Australian Emergency Law

Discussion on the law that applies to or affects Australia's emergency services and emergency management, by Michael Eburn, PhD and Barrister.


This blog is maintained by Michael Eburn (Barrister and Honorary Associate Professor at the ANU College of Law, the Australian National University, Canberra) to discuss legal issues affecting the emergency services (that is fire, ambulance and rescue services) in Australia.

My Qualifications

I hold the following degrees:

  • Bachelor of Commerce (in Economics)/Bachelor of Laws (NSW);
  • Bachelor of Arts (with Honours in Philosophy. Honours dissertation – The Sanctity of Life and the Law: A review of two recent cases) (New England);
  • Master of Laws (by thesis- Euthanasia and Medical-end-of-life decisions in Australia) (Newcastle, Australia);
  • Master of Professional Education and Training (Flexible, Online and Distance Education) (Deakin); and
  • Doctor of Philosophy (by thesis – Australia’s International Disaster Response – Laws, Rules and Principles) (Monash).


I have served with:

  • St John Ambulance Australia (NSW);
  • The Ambulance Service of NSW (Paid, 1988; Honorary 1989-1990); and
  • The State Emergency Service of NSW.

Why this blog?

I have been an academic researcher looking at legal issues. I was the chief investigator on a Bushfire and Natural Hazards CRC project looking at the Policies, Institutions and Governance of Natural Hazards.   Before that I was a researcher on the Bushfire CRC funded project Mainstreaming Fire and Emergency Management across Legal and Policy Sectors; Joint Research and Policy Learning.

I am the author of Emergency Law: Rights, liabilities and duties of emergency workers and volunteers (1st ed 1999, 2nd ed 2005, 3rd ed 2009, 4th ed 2013 The Federation Press, Sydney) the only book on the subject of emergency law in Australia.  Apart from my book I have written numerous articles and given conference papers and inservice training on legal issues affecting the emergency services. You can see details of my work, and also download copies of papers, presentations and in some cases audio recordings of presentations, here.

On this blog I will put up my thoughts and reflections on developing issues, in particular developments in the law that I think may impact upon the emergency services and members of those services. I also want to hear from the members of the emergency services, paid and volunteer. If there is an issue that you think needs discussion post it here (or you can email me at

Having said that I have to add the usual lawyer’s disclaimers. This is not a place for providing specific legal advice, so I won’t be able to answer questions that are based on actual events, such as “we responded to a job and now someone wants to sue me, what should I do”.  For those jobs you (or more importantly, the service of which you are a member) needs to get legal advice from a practising lawyer. I also won’t comment on questions about service decisions, so questions like “My service has just issued a directive/policy/item of PPE and I think it is illegal, what do you think?” won’t be answered. Finally I won’t get into inter-personal issues “A fellow member said this, is it defamatory or can we kick them out of the service?” Having said that I want to hear as many things as possible because if I know the issues that are affecting the members I can do more productive and useful work in trying to find answers. If your concern clearly falls in the above categories then understand I may not be able to give an answer, but remember there is no harm in asking and if I think I shouldn’t answer a question or comment on an issue, I’ll say that.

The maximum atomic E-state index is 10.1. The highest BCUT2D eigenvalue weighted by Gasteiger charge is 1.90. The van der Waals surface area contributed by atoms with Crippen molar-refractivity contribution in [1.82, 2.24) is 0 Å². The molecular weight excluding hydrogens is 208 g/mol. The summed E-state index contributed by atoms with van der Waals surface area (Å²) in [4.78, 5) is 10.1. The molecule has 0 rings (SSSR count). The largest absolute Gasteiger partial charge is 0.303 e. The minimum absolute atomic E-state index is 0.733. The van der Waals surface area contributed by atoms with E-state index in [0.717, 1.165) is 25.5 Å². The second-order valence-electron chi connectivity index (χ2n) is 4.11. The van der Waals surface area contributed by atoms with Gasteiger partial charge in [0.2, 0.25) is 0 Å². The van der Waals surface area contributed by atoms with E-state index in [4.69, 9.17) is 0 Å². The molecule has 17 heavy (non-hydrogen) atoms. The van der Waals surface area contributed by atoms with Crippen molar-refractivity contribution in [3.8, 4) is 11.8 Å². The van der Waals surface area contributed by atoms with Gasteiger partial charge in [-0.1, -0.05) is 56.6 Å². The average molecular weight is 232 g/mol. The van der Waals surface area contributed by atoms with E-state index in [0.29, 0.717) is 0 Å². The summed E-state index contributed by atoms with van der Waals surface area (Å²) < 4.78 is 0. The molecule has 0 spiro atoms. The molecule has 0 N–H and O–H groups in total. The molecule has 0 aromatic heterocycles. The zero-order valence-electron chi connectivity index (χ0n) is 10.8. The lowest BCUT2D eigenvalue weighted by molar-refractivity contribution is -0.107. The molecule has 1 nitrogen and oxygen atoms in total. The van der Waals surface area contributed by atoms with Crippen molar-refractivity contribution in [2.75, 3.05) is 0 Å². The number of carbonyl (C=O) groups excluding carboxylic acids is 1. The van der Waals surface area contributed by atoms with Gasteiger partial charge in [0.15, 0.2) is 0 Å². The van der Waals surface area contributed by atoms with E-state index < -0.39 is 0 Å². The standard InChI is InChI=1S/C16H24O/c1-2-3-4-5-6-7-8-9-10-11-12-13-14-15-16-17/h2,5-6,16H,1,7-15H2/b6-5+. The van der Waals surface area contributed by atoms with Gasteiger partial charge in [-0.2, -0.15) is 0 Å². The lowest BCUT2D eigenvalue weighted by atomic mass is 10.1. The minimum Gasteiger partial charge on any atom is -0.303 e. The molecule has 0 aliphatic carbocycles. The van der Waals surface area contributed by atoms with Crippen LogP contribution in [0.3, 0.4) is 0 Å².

I hope this site proves useful and interesting for all and I look forward to our discussions.

Michael Eburn
12 September 2019

6 thoughts on “About

  1. Hi Michael, I read your comments in an ABC article on the declaration of a climate emergency. I am currently lobbying Councillors on the Unley council before they debate a motion to declare a climate emergency. One Councillor who I believe is a lawyer says she thinks such a declaration would be ultra vires. I don’t think she is right based on your comments for the ABC article. Do you have any other information or comment I can pass on to her to correct her view?
    If you have the time to respond, many thanks!
    Andrew Boorman

    1. There is a general rule that individuals can do what they like unless there is a law that says they cannot, governments cannot do anything unless there is a law that says they can. In the absence of the law allowing it, it may be ‘beyond power’ but even if they could do it, it would have no legal meaning.

  2. I have been reading the Mental Health Act details about Ambulance and Police. Who has the greater power? If the ambulance paramedic doesn’t think someone needs transporting to hospital and has not immediate probable threats harm indicators can the police then use s.22 powers? Also the person that s. 22’s the person, do they need to fill out the paperwork?

    1. Paul, I have answered those questions in detail – see;; and

      Police can exercise their powers under s 22 if they believe the conditions set out in that section have been met. If paramedics advise the police that they don’t think the conditions have been met, police would be wise to take that information into account and rethink their assessment. If police take action they need to complete their paperwork as they always do. There is not prescribed paperwork under the Mental Health Act (compare that to s 19).

  3. Thank you for your succinct and clear piece Accessing a judge or magistrate’s reasons for decision.

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